Magdalene Street, Glastonbury, Somerset BA6
A Gothic Revival design built at the onset of the Second World War on a site opposite the medieval Abbey, as a successor to the ancient shrine of our Lady of Glastonbury. The canonically crowned statue of Our Lady (by Philip Lindsey Clark) is the focus of the annual pilgrimage to Glastonbury.
In 1886 the French Order of Missionaries of the Sacred Heart established a school at Tor House, Glastonbury. The chapel and school buildings were designed by Fr (later Canon) A. J. C. Scoles, who also drew up (unexecuted) plans for a new mission church. On 12 September 1895, the first major pilgrimage to Glastonbury in modern times was held, leading to the revival of the shrine in the twentieth century. (The Missionaries left Glastonbury in 1913.) In 1907, the Sisters of Charity of St Louis established a convent in Magdalene Street, Glastonbury, at a building called The Priory. (The convent closed in 1984.) In 1922, a proposal for a temporary chapel for the town was rejected by the bishop, as the future of the convent and its chaplain (the former superior of the Missionaries, Fr. P.L. Martin) was not considered sufficiently secure. In 1926, the stables adjoining the convent were converted to a chapel (demolished in 1938 for the present church). Two years later, a sculpture of the Madonna and Child was commissioned for the church from Eric Gill; this failed to find a place when the present church was built, and was later moved to the Catholic cemetery; more recently it has been put on display at Glastonbury Abbey.
The present church was designed by J. H. H. Willman of Roberts & Willman, Taunton. The foundation stone was laid in 1939 and the church was opened by the Bishop of Clifton on 2 July 1940. It was consecrated in 1941. The historic shrine of Our Lady of Glastonbury was restored in July 1955, when a statue of Our Lady of Glastonbury carved by Philip Lindsay Clark was blessed by the Apostolic Delegate, the Most Rev. Gerald O’Hara. Ten years later, on 4 July 1965, the statue was canonically crowned by Archbishop Igino Cardinale, Apostolic Delegate, at a ceremony held in the Abbey grounds. Its original timber crown was replaced by a crown made from items of gold donated by parishioners. (Only the Vatican can issue a Papal bull of Canonical Coronation.) At various times, proposals for the extension of the church have been put forward, for example during the incumbency of the Rev. J. Sheehan (1948-52) and more recently in form of a projected apse (undated plans by Whitmarsh-Everiss & Smithies of Bristol in the Diocesan Archive).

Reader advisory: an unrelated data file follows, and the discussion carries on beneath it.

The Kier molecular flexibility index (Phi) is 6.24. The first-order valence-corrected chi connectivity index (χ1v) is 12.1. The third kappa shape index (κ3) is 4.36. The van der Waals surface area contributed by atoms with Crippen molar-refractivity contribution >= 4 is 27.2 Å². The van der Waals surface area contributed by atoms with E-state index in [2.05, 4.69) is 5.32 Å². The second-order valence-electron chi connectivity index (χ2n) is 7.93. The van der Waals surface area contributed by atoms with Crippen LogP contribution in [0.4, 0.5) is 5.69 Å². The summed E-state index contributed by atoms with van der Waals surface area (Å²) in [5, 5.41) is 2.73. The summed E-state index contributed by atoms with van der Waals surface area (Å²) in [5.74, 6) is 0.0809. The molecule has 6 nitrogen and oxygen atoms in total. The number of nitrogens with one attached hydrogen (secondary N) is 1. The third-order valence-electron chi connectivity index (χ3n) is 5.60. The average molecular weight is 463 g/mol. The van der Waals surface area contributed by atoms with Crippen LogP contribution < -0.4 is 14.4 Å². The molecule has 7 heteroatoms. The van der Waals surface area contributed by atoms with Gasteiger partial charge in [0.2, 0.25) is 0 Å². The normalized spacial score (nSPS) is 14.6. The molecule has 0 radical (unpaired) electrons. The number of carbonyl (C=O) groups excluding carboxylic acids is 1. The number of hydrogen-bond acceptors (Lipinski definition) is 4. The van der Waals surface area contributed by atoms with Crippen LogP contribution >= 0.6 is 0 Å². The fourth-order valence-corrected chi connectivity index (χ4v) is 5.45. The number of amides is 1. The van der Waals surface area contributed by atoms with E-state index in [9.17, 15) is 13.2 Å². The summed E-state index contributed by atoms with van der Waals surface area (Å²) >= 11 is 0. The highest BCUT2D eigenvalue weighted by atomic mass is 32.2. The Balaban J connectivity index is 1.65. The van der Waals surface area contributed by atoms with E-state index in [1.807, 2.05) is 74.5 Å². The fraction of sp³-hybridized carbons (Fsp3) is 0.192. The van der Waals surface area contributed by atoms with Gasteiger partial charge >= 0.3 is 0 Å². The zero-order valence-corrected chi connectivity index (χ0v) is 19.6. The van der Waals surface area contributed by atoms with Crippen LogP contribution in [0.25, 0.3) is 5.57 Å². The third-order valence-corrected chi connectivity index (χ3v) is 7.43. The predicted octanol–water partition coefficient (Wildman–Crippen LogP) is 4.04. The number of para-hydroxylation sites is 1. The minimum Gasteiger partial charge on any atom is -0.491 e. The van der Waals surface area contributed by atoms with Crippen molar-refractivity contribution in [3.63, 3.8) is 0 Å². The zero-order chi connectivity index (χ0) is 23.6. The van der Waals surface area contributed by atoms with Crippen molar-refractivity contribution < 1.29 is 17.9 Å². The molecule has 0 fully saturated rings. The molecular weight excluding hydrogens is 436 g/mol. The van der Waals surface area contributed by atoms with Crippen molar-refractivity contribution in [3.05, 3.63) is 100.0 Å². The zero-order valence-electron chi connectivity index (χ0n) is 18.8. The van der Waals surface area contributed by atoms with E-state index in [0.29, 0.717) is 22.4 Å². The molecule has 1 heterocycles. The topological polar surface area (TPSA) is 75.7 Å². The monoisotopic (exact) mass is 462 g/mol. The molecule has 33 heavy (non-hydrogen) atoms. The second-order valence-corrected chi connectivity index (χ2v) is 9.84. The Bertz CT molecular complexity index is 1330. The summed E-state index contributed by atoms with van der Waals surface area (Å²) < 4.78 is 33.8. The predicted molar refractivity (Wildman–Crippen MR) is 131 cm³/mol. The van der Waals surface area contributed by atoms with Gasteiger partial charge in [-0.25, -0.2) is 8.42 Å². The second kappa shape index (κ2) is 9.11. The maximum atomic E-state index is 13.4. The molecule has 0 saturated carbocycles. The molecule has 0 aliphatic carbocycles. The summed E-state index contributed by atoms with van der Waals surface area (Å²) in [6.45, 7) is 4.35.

Today, a pilgrimage to the Shrine takes place every summer, in the revived medieval tradition. A number of architectural drawings survive in the Diocesan Archives for temporary sanctuary structures for open air services, such as that constructed in c.1957 in Convent Field, off Street Road (Whitmarsh-Everiss & Smithies). About twenty years ago a hall and garage were added to the rear of the church.
The church faces west. This description follows conventional liturgical orientation, i.e. as if the altar was at the east.
The church was built in 1939-40 to designs by J. H. H. Willman of Roberts & Willman, Taunton. The plan is longitudinal, with a narrower sanctuary and shallow transepts. The materials are rock-faced stone with ashlar stone dressings. The roof is covered in Roman tiles. The west elevation has a giant recessed arch framing three lancets and a circular window over the entrance. Below the small west gable is a circular window with cusped mullion and transom. The buttresses flanking the elevation have gabled niches with statues of St Dunstan and the Blessed Richard Whiting, the last Abbot of Glastonbury. The side elevations have tall lancet windows, with alternate windows under cross gables, and shallow transepts with twin lancets.
The four-bay nave has concrete transverse arches. There is an organ gallery at the west end above the narthex. The octagonal stone font stands near the nave’s southwest corner. The tall chancel arch is flanked by smaller arches into the side chapels. The sanctuary rails are of timber with an integral timber pulpit, while the rails to the chapels are of wrought iron with timber handrails. As the most decorative part of relatively plain interior, the sanctuary is the focus of the church. The crowning ceremony of 1965 also involved the reordering of the sanctuary. Behind a plain forward altar of stone is an elaborate reredos consisting of a lower panel whose pattern evokes the wattle and daub of the Saxon shrine at Glastonbury, above which is a colourful tapestry. This tapestry, depicting the Glastonbury martyrs, St Dunstan and legendary saints connected with Glastonbury, was designed by Brother Louis Barlow OSB of Prinknash Abbey, and was made by Edinburgh Weavers (1965). In the centre of the reredos is the tabernacle on a corbel and above it the statue of the Virgin made in 1955 by Philip Lindsay Clark, based on an image from the Abbey’s seal. The back panel and pitched roof over the statues again evoke the wattle and daub pattern. The three east lancets have stained glass depicting the Crucifixion. The side altars have plain stone altars, statues and circular stained glass windows (depicting the Sacred Heart and the Virgin Mary). There is a painting of the Blessed Richard Whiting by parishioner Tony Wheeler (1957) in the south transept. The Stations of the Cross are fine square reliefs carved in stone. The nave has a woodblock floor; that of the sanctuary is of cork.
Architect: Roberts & Willman
Original Date: 1940
Conservation Area: Yes
Listed Grade: Not Listed